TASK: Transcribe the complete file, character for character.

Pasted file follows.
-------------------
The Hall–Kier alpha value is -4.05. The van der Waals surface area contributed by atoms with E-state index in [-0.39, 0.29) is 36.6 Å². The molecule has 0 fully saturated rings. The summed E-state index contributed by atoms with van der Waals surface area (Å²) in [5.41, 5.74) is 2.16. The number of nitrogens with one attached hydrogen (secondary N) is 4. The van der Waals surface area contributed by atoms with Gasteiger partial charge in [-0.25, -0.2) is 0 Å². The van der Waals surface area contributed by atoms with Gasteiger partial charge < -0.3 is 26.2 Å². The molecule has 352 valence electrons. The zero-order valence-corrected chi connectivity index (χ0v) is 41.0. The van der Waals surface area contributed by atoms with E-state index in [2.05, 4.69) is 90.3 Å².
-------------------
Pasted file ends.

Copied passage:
The Hall–Kier alpha value is -4.05. The van der Waals surface area contributed by atoms with E-state index in [-0.39, 0.29) is 36.6 Å². The molecule has 0 fully saturated rings. The summed E-state index contributed by atoms with van der Waals surface area (Å²) in [5.41, 5.74) is 2.16. The number of nitrogens with one attached hydrogen (secondary N) is 4. The van der Waals surface area contributed by atoms with Gasteiger partial charge in [-0.25, -0.2) is 0 Å². The van der Waals surface area contributed by atoms with Gasteiger partial charge < -0.3 is 26.2 Å². The molecule has 352 valence electrons. The zero-order valence-corrected chi connectivity index (χ0v) is 41.0. The van der Waals surface area contributed by atoms with E-state index in [2.05, 4.69) is 90.3 Å².